The number of n's in a possessive pronoun always corresponds to the number of n's in the definite article of the same form:

Example:

Hesturinn. → Minn hestur. - "The horse" → "My horse" (Nom. Sg. Masc.)
Hestinum. → Mínum hesti. - "To the horse" → "To my horse" (Dat. Sg. Masc.)
Ákvarðananna. → Minna ákvarðana. - "Of the choices" → "Of my choices" (Gen. Pl. Fem.)

Nouns without articles[edit]

Masculine nouns[edit]

Rule one[edit]

Masculine nouns ending in -ann, -inn and -unn in nominative singular, are written with one "n" in all other cases (accusative, dative and genitive).

Examples:

Nominative Accusative Dative Genitive
morgunn morgunn [um] morgun [frá] morgni [til] morguns
drottinn drottinn [um] drottin [frá] drottni [til] drottins
himinn himinn [um] himin [frá] himni [til] himins
arinn arinn [um] arin [frá] arni [til] arins

Other words which decline this way:

Skarphéðinn, Héðinn, Þórarinn, Huginn, jötunn, Kristinn, Þráinn, Muninn, Auðunn, Auðun (beygist eins og Auðunn nema i nefnifalli), Óðinn, Reginn.

The words Huginn, Reginn and Muninn don't change in the accusative and dative case (Hugin, Munin og Regin).

The word aftann (which means evening) is the only word in modern Icelandic that declines this way,[disputed (for: conflict with examples cited above) ] and is used mostly in compounds like aftansöngur (evening mass) or aftanbjarmi (evening light).

Nominative Accusative Dative Genitive
Aftann aftann [um] aftan [frá] aftni [til] aftans

Rule two[edit]

Some names which originated in Irish and end with -an in the nominative case, end with a single "n" in all cases. The names Kiljan, Kamban, Kjarvan, Kvaran, Kjartan, Natan etc. are examples of such names.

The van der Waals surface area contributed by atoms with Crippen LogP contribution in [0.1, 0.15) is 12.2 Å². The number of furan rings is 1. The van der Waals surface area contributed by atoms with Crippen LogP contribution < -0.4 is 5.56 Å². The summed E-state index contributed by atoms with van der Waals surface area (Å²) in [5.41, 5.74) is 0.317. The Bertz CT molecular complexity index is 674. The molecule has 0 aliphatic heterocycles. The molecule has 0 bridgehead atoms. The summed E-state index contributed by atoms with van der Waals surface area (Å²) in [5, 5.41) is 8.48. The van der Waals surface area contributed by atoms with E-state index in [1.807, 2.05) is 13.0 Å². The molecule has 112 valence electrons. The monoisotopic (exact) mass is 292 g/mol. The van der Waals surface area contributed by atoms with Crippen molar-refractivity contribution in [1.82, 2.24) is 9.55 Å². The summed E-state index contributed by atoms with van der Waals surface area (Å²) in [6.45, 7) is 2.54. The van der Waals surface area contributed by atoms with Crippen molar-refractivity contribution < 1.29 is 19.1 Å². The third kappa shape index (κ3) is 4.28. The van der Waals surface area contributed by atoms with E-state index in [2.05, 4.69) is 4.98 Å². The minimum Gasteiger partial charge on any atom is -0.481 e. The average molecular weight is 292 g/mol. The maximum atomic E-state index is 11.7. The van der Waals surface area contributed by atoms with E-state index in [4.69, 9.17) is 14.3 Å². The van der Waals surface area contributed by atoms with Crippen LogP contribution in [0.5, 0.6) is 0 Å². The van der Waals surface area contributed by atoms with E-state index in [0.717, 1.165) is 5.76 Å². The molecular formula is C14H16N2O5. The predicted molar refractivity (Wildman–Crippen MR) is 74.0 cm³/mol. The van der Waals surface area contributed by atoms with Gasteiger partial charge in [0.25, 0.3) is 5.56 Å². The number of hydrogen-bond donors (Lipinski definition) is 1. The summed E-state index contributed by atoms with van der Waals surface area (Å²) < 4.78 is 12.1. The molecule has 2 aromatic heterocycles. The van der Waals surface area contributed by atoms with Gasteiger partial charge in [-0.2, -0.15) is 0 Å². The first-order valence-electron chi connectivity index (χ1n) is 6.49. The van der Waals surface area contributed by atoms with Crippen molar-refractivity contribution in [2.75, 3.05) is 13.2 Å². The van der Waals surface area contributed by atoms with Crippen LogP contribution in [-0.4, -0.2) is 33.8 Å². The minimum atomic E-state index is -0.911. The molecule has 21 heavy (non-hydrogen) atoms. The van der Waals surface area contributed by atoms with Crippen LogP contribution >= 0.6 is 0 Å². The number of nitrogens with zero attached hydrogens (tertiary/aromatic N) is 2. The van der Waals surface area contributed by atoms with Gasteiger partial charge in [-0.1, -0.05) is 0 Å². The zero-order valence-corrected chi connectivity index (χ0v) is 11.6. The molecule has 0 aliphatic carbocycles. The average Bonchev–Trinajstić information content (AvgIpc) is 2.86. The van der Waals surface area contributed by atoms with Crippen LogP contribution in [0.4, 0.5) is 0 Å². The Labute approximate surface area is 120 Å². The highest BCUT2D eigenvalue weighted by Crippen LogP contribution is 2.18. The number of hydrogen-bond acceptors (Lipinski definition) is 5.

Nominative Accusative Dative Genitive
Natan Natan [um] Natan [frá] Natan [til] Natans
Kjartan Kjartan [um] Kjartan [frá] Kjartani [til] Kjartans

Feminine words[edit]

Rule one[edit]

The first n-rule for feminine nouns, the so-called Þórunnarregla, states that Icelandic feminine names which come from the name unnur (like Þórunn, Jórunn, Iðunn, Ingunn, Ljótunn, Dýrunn, Sæunn), have two n's in all cases.

Nominative Accusative Dative Genitive
Jórunn Jórunn [um] Jórunni [frá] Jórunni [til] Jórunnar
Iðunn Iðunn [um] Iðunni [frá] Iðunni [til] Iðunnar

Rule two[edit]

The second n-rule for feminine nouns, the so-called miskunnarregla, states that the four feminine nouns which come from the noun kunna and kenna (einkunn, vorkunn, miskunn and forkunn) have two n's in all cases.

Nominative Accusative Dative Genitive
miskunn miskunn [um] miskunn [frá] miskunn [til] miskunnar
vorkunn vorkunn [um] vorkunn [frá] vorkunn [til] vorkunnar

Rule three[edit]

The third n-rule for feminine nouns, the so-called verslunarregla, states that feminine nouns ending with -un or -an in the nominative case, and come from the infinitive mood of verbs, should be spelled with a single "n" in all cases.

Examples:

mengun (að menga)
skömmtun (að skammta)
sönnun (að sanna)
verslun (að versla)
líðan (að líða)
skipan (að skipa)
...etc